It seems like a great idea: a post-9/11 disaster flick with aliens. After watching the emotional footage from Ground Zero, much of it shot by average people, it’s easy to see how that could inspire a new style of cinematography for narrative film. Combine that with America’s love for action movies (as evidenced by Transformers) and you should have the formula for an amazing film.
Unfortunately, Matt Reeves‘ Cloverfield begins like an episode of The Hills and leaves viewers emotionally unattached from the characters and the so-called plot. With a film that has been marketed as a different kind of action/disaster movie, it’s such a let down to hear the same dialogue rife with banality and cliche movie acts of heroism as every other over-the-top explosion film.
As if that wasn’t enough, visually the movie looks like the cinematography was done by Britney Spears a la her homemade reality show Chaotic. Where Blair Witch Project engaged views with it’s hand-held style, Cloverfield is so filled with rapid camera movements that it feels more like a nauseating ocular assault. Several people in the theater were shielding their eyes during the film, not out of fear or suspense, but because they started to feel motion sickness from the constant jumbled up shots from the perspective of a guy running with a camera.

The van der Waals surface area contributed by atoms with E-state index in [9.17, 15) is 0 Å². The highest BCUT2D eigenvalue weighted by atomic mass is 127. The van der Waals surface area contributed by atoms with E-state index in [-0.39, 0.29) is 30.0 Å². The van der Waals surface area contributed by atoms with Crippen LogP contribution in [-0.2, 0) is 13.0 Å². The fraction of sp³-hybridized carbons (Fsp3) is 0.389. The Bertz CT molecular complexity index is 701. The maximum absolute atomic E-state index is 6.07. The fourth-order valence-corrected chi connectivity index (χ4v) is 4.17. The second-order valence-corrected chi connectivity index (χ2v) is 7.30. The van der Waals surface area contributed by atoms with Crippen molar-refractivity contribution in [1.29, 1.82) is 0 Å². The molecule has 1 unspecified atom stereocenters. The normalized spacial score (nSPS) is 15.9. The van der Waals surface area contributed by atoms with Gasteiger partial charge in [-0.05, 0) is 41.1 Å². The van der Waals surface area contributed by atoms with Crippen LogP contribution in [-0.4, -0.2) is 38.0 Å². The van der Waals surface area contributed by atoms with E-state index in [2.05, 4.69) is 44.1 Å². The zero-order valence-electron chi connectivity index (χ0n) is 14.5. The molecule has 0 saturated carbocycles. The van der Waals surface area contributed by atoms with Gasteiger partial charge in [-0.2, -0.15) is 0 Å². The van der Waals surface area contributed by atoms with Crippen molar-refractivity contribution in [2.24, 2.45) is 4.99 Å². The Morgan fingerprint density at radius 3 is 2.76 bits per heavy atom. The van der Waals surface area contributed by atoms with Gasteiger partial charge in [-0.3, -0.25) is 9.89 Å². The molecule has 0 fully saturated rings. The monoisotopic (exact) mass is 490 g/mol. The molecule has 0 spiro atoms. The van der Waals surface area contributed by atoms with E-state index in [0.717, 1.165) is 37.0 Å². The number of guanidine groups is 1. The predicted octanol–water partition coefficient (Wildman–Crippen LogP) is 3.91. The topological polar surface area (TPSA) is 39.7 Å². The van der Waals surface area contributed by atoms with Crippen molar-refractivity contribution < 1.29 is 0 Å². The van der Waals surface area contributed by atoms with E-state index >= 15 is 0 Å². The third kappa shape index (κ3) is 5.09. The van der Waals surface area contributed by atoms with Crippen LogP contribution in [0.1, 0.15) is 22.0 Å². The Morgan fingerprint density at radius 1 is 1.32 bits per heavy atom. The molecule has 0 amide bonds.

The hype surrounding this film and the spectacular trailer gave me very high hopes for Cloverfield. It’s too bad that the trailer contains nearly every watchable part. Aside from the subway sequence, the only time I liked the film was when the camera was still enough to focus on a subject; too bad that was less than 20% of the movie.
Even the much anticipated monster was clearly visible for only a matter of seconds. Frankly, that’s just not fair. Don’t make me sit through a movie that feels like 90 minutes on a nauseating tilt-a-whirl only to short change me in the monster department.
The highlight of this movie going experience has nothing to do with Cloverfield. Instead, what I most enjoyed was seeing the trailer for Jon Favreau‘s Iron Man starring Robert Downey Jr. About 20 minutes into the actual feature, I realized that trailer was about as good as it was going to get for the night.
Like I said, it seems like a great idea.